Lonely Analyst Warns Of 2015 Crisis Amid Upbeat Davos (Bloomberg)
“The fundamentals haven’t been addressed at all,” Barrie Wilkinson, a London-based partner at consulting firm Oliver Wyman, said in an interview at the Hotel Morosani Schweizerhof. “The things that caused the previous crisis -- loose monetary policy and trade imbalances -- they’re actually bigger now than they were then.”
Opposition Ramps Up Pressure On Mubarak (WSJ)
A coalition of opposition groups called for a million people to take to Cairo's streets Tuesday to ratchet up pressure on President Hosni Mubarak to leave...In the most significant change, the interior minister—who heads internal security forces—was replaced. A retired police general, Mahmoud Wagdi, was named to replace Habib el-Adly, who is widely despised by protesters for brutality shown by security forces.
Moody's Cuts Egypt's Rating, Warns On Spending (Reuters)
"There is a strong possibility that fiscal policy will be loosened as part of the government's efforts to contain discontent," Moody's said in a statement. "A background of rising inflationary pressures further complicates fiscal policy by threatening to increase the high level of budgetary expenditure on wages and subsidies."
Nouriel Roubini: Egypt's Protests Negative For Growth (CNBC)
"There's already political contagion from Tunisia to Egypt… geopolitical risk is on the rise," Roubini told CNBC in an interview. "It has a negative effect on growth or rising inflation. All this is not good." But he added that the situation wasn't as serious yet as to lead to another recession. "Even if in the past recessions have been associated with oil price shocks caused by geopolitical risk… we're not yet there but rising oil prices, risk aversion, these are all negative for the markets," Roubini said.
Business Operations Halt In Egypt (WSJ)
Dutch brewer Heineken NV, chemicals company Akzo Nobel NV, consumer-products giant Unilever NV, Japanese auto company Nissan Motor Co. and General Motors Co. of the U.S. were among the companies suspending production.
Egypt Spurs Jump In Developing Money-Market Rates (Bloomberg)
The last time short-term borrowing costs in developing nations rose this fast was the second half of 2008, when the global financial crisis and record commodity prices pushed the world economy into a recession.
A Fund Manager Ensnared (WSJ)
The hedge-fund manager—Samir Barai, the 39-year-old founder of New York-based Barai Capital Management—didn't return calls for comment. Prosecutors haven't disclosed any charges of wrongdoing against Mr. Barai in the still-unfolding investigation. FBI agents raided his fund in November, the people familiar with the matter say, but the fund's identity hasn't before been made public. Mr. Barai made his name at Citigroup in a high-profile hedge-fund position and he used that affiliation to help market his own fund, according to people familiar with the firm. His role in the investigation involves conversations and trading that took place after Mr. Barai left Citigroup in 2007, and there is no indication the bank is implicated in the probe.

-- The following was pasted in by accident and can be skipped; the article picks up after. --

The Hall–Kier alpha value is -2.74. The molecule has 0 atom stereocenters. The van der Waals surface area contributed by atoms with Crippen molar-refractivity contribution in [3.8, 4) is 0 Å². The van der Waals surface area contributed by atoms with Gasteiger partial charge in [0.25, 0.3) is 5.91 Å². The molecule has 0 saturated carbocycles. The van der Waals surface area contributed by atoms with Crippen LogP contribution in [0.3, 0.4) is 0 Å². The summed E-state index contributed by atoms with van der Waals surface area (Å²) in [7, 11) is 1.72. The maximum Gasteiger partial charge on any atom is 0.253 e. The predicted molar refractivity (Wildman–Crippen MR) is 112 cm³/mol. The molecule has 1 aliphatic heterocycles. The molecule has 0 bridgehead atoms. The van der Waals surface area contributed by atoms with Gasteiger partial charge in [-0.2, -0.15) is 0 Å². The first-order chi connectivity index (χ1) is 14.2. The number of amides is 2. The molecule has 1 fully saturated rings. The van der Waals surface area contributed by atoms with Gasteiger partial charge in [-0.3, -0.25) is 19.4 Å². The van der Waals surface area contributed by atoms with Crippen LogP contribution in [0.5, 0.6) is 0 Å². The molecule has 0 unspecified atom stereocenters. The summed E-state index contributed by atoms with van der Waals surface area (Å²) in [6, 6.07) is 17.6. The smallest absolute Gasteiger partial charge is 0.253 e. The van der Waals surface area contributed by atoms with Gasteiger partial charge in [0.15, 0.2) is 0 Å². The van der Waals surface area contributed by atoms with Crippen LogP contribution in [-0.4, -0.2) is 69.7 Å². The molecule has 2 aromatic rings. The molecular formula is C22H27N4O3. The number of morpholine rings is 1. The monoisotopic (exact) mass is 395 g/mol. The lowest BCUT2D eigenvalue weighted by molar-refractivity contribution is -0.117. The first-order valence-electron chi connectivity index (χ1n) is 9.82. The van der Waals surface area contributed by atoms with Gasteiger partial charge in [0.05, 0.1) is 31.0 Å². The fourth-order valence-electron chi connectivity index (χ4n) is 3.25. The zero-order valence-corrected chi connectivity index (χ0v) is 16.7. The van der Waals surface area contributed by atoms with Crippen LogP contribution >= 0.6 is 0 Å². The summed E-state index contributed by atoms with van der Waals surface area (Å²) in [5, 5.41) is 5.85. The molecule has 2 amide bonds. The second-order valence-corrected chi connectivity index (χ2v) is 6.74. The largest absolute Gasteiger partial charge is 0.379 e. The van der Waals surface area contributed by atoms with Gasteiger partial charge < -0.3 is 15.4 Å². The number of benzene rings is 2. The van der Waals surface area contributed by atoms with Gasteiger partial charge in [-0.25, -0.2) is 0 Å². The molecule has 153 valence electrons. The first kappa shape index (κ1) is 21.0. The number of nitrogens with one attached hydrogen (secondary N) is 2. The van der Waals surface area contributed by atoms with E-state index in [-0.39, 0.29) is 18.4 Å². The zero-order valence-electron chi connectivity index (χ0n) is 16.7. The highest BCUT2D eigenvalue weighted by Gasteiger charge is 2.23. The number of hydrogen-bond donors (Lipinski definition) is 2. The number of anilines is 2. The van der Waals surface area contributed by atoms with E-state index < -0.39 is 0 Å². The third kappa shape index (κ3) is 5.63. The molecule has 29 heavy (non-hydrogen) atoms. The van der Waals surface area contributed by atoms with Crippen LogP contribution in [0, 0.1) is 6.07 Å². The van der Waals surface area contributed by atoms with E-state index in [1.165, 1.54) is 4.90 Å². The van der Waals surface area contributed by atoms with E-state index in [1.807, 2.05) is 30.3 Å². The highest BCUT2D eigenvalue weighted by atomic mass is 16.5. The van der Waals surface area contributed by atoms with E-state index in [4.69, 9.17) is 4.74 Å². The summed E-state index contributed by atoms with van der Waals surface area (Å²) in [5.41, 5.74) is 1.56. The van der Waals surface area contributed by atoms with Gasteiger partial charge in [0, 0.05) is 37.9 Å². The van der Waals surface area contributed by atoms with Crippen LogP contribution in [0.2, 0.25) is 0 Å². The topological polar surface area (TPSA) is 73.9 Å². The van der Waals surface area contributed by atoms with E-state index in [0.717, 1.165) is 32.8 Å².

Climber falls 300m down a mountain – and survives (Guardian)
In seconds Adam Potter fell 300m (about 1,000 ft) down the side of Sgurr Choinnich Mor, gathering pace as he fell. He tumbled down a rough scree slope – fortunately cushioned by deep snow - and bounced over three cliffs, each perhaps a hundred feet high, scattering his kit behind him. His body twisted, heels over head. Miraculously, Potter survived. He came to rest 800m above sea level with a skinned and bloodied face, whiplash, back injuries and wrenched shoulders, when his downwards momentum was finally arrested by a boulder. He thinks the rock briefly knocked him out.
Growth Stocks May Fizzle As Rebound In Market Favors Value (Bloomberg)
Growth stocks in the U.S. have “dominated value for well over the last year, hardly a surprise given investors’ preference for emerging markets to domestic exposure,” Graham Bishop and Ian Richards, equity strategists at Royal Bank of Scotland Group Plc in London, wrote in a Jan. 12 report. “But as domestic concerns subside and valuations become stretched, we expect investors to switch into the ‘value’ catch-up candidates and out of the recent ‘growth’ winners.”
United, Delta Profit at Risk From `Silent Killer' in Fuel Hedges (Bloomberg)
U.S. airlines including United Continental Holdings Inc. and Delta Air Lines Inc. may see 2011 profits eroded as an indicator of jet-fuel costs surges to a two-year high. Most carriers try to smooth fuel-price swings with advance purchase contracts linked to the cost of crude or heating oil, a proxy for jet fuel. Those with hedges tied to crude futures have been less protected against rising costs, with the difference versus heating oil jumping more than 50 percent this month. “This is out of control,” said David Cush, chief executive officer of Virgin America Inc., the low-fare carrier partly owned by U.K. billionaire Richard Branson. “This is a kind of silent killer. It has a huge impact on airlines.”
Americans Pick Up Spending (WSJ)
Consumer spending grew by 0.7% in December, the Commerce Department reported Monday. Americans' incomes rose by 0.4% for a second month in a row.
Bankers Expect 13 Percent Bonus Deferral (Reuters)
Investment bankers working in Britain expect, on average, 13 percent of their bonuses will be deferred, according to a survey published on Monday by financial services recruitment firm Astbury Marsden. The survey's findings showed most bankers were fighting recommendations made by European Union regulators for at least 40-60 percent of top bankers' bonuses to be deferred over 3-5 years. "Below vice-president level, most staff are not ready for the idea that they have to accept another year of deferred bonuses," Astbury chief operating officer Mark Cameron said.